First of all, unlike with the fashion shows where hysteria can break out over a seat number, the furniture fair, which attracts about 350,000 people to Milan, is much more democratic and relaxed.
Ditto for the attendance. As Giorgio Armani put it at the inauguration of his sprawling new Armani Casa store here, "People in the design industry make a younger crowd, less arrogant and pretentious compared to that of fashion."
Besides the actual fairgrounds, a mega area called Rho-Pero about a 30-minute drive from the center, the Salone del Mobile bubbles with about 500 open-door events where anyone can leisurely stroll in and out. Hence, the international vibe and the energy the city pulsates. And due to the visibility of the event, it's understandable fashion houses want to be part of the game and play along, either by presenting namesake wares or lending their stores and showrooms to artists, better if of the up-and-coming variety.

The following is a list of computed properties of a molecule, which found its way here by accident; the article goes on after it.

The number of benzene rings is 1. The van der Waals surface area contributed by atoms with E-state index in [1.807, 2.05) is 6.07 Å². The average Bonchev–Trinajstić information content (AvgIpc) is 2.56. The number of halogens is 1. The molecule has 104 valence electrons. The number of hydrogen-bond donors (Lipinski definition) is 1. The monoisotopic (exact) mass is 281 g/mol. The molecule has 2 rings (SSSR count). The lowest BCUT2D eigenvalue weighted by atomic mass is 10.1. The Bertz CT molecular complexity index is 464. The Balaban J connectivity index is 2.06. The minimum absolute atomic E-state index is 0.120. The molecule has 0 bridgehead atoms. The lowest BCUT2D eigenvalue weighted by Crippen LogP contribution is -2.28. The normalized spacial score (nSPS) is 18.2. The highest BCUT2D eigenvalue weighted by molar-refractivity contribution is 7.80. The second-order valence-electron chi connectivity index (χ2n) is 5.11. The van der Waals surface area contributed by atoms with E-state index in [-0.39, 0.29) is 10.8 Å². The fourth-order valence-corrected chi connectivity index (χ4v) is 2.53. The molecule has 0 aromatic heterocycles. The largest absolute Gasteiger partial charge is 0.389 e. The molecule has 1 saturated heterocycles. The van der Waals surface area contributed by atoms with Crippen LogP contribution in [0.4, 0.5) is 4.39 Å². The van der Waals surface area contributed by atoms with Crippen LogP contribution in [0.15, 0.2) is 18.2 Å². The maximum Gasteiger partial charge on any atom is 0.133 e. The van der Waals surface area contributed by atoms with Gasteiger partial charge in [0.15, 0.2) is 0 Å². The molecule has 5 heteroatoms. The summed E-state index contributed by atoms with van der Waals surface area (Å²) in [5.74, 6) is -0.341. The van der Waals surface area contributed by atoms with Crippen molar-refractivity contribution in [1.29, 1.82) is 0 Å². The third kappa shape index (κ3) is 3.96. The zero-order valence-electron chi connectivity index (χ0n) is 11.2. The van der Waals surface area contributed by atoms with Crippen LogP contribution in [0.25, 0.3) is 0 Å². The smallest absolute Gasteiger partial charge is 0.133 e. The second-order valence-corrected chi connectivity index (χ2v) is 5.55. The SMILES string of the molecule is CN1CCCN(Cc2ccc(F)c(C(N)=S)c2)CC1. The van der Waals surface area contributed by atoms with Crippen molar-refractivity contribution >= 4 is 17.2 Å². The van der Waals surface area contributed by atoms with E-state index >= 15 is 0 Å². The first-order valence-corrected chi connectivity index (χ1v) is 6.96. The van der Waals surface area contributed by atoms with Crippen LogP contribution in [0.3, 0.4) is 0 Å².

The scene is hopping and inspirational, underscored by an atmosphere of "fiesta" that has benefited from the sunny and mild weather. The six-day show ends on Sunday.
Huge colorful linen lamps tower over Via Montenapoleone, on the city's toniest shopping streets, while banners and quirky installations dot the city. Traffic gridlocks (chauffeured cars this time are few and far between) cross the city until midnight, stores are open into the night and hordes of people pack the streets.
Soaking up the newest in design is a truly mixed crowd where older men in pinstripes mingle with artsy-grungy types who mingle with Milanese signore flaunting bad highlights and fake tans. Will the Milan fashion shows follow suit?